Karl Zabjek, BSc, MSc, PhD

Assistant Professor

Department of Physical Therapy
160-500 University Avenue
Toronto, Ontario, M5G 1V7

Email:   k.zabjek@utoronto.ca
Fax:         416-946-8562



Dr. Zabjek is an Assistant Professor in the Department of Physical Therapy and has extensive applied expertise within the field of Clinical Biomechanics. Dr. Zabjek developed his knowledge of Biomechanics within the context of the Undergraduate Kinesiology program at the University of Waterloo, and learned to apply this knowledge to develop clinically relevant research questions that address the contemporary  issues  encountered by individuals living with disability and neuromusculoskeletal conditions. Dr. Zabjek developed this knowledge and expertise within the context of a Masters in Clinical Science at the University of Sherbrook and a Doctorate in Biomedical Science in the Faculty of Medicine at the University of Montreal.

Dr. Zabjek’s current research is focused on the development of clinical models to assess the structure and function of the spine in children and youth living with a Paediatric Spinal Deformity. A secondary focus of his research aims to understand the multiple determinants of mobility in individuals living with a Disability. This program of research is conducted in collaboration with researchers from the Rehabilitation Sciences Sector at the University of Toronto, the Bloorview Research Institute, The Hospital for Sick Children, and the Toronto Rehabilitation Institute.

Paediatric Spinal Deformities

Zabjek KF, Leroux MA, Coillard C, Prince F, Rivard CH.Postural characteristics of adolescents with idiopathic scoliosis. J Pediatr Orthop. 2008 Mar;28(2):218-24.

Zabjek KF, Coillard C, Rivard CH, Prince F. Estimation of the centre of mass for the study of postural control in Idiopathic Scoliosis patients: a comparison of two techniques. Eur Spine J. 2008 Mar;17(3):355-60. Epub 2008 Jan 8.

Zabjek KF, Leroux MA, Coillard C, Rivard CH, Prince F. Evaluation of segmental postural characteristics during quiet standing in control and Idiopathic Scoliosis patients. Clin Biomech (Bristol, Avon). 2005 Jun;20(5):483-90.

Zabjek KF, Leroux MA, Coillard C, Martinez X, Griffet J, Simard G, Rivard CH. Acute postural adaptations induced by a shoe lift in idiopathic scoliosis patients. Eur Spine J. 2001 Apr;10(2):107-13.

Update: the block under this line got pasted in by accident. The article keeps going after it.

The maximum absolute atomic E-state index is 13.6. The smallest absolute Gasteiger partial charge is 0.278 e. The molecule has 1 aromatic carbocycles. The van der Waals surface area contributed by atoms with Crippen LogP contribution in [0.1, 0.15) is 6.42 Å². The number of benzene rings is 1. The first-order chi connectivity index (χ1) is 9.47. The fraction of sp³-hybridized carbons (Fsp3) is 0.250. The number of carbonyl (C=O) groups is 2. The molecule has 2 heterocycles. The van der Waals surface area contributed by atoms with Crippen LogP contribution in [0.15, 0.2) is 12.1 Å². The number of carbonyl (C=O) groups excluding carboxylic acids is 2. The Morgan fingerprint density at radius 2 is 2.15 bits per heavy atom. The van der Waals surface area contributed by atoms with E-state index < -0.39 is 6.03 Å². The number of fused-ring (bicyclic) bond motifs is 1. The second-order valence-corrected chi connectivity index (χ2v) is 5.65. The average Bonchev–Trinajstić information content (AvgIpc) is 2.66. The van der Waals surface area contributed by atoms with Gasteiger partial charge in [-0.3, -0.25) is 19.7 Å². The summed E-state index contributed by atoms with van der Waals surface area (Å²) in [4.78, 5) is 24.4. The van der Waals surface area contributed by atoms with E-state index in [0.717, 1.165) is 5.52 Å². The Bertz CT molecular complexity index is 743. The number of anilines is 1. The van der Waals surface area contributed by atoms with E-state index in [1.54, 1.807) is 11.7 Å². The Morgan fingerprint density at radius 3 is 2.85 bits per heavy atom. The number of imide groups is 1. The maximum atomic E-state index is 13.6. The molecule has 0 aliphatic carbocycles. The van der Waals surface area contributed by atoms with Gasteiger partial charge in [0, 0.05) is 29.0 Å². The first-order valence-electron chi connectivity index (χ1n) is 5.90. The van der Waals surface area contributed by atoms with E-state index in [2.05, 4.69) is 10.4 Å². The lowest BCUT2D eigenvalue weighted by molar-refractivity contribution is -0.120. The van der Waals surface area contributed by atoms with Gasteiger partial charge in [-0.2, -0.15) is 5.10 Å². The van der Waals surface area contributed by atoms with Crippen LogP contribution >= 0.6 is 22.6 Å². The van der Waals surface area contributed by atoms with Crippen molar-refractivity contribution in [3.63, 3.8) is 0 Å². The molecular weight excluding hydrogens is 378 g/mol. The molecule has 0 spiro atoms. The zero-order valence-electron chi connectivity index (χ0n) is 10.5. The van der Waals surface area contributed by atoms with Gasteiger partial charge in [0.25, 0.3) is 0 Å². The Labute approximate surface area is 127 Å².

Leroux MA, Zabjek K, Simard G, Coillard C, Rivard CH. Estimated kyphosis and lordosis changes at follow-up in patients with idiopathic scoliosis. J Pediatr Orthop. 2002 Jan-Feb;22(1):73-9.

Leroux MA, Zabjek K, Simard G, Badeaux J, Coillard C, Rivard CH. A noninvasive anthropometric technique for measuring kyphosis and lordosis: an application for idiopathic scoliosis. Spine (Phila Pa 1976). 2000 Jul 1;25(13):1689-94.

Griffet J, Leroux MA, Badeaux J, Coillard C, Zabjek KF, Rivard CH. Relationship between gibbosity and Cobb angle during treatment of idiopathic scoliosis with the SpineCor brace. Eur Spine J. 2000 Dec;9(6):516-22.

Zabjek KF, Simard G, Leroux MA, Coillard C, Rivard CH.  [Comparison of the reliability of two 3D acquisition systems used for the study of anthropometric and postural parameters]. Ann Chir. 1999;53(8):751-60. French.

Beaudoin L, Zabjek KF, Leroux MA, Coillard C, Rivard CH. Acute systematic and variable postural adaptations induced by an orthopaedic shoe lift in control subjects. Eur Spine J. 1999;8(1):40-5.

Mobility, Gait and Posture

Fait PE, McFadyen BJ, Zabjek K, Reed N, Taha T, Keightley M. Increasing task complexity and ice hockey skills of youth athletes. Percept Mot Skills. 2011 Feb;112(1):29-43.

Nadkarni NK, Zabjek K, Lee B, McIlroy WE, Black SE.Effect of working memory and spatial attention tasks on gait in healthy young and older adults. Motor Control. 2010 Apr;14(2):195-210.

Tung JY, Gage WH, Zabjek KF, Maki BE, McIlroy WE. Frontal plane standing balance with an ambulation aid: Upper limb biomechanics. J Biomech. 2011 May 17;44(8):1466-70. Epub 2011 Apr 1

Gage WH, Zabjek KF, Sibley KM, Tang A, Brooks D, McIlroy WE.Ambulatory monitoring of activity levels of individuals in the sub-acute stage following stroke: a case series. J Neuroeng Rehabil. 2007 Oct 26;4:41.

Sadeghi H, Prince F, Zabjek KF, Labelle H. Simultaneous, bilateral, and three-dimensional gait analysis of elderly people without impairments.Am J Phys Med Rehabil. 2004 Feb;83(2):112-23.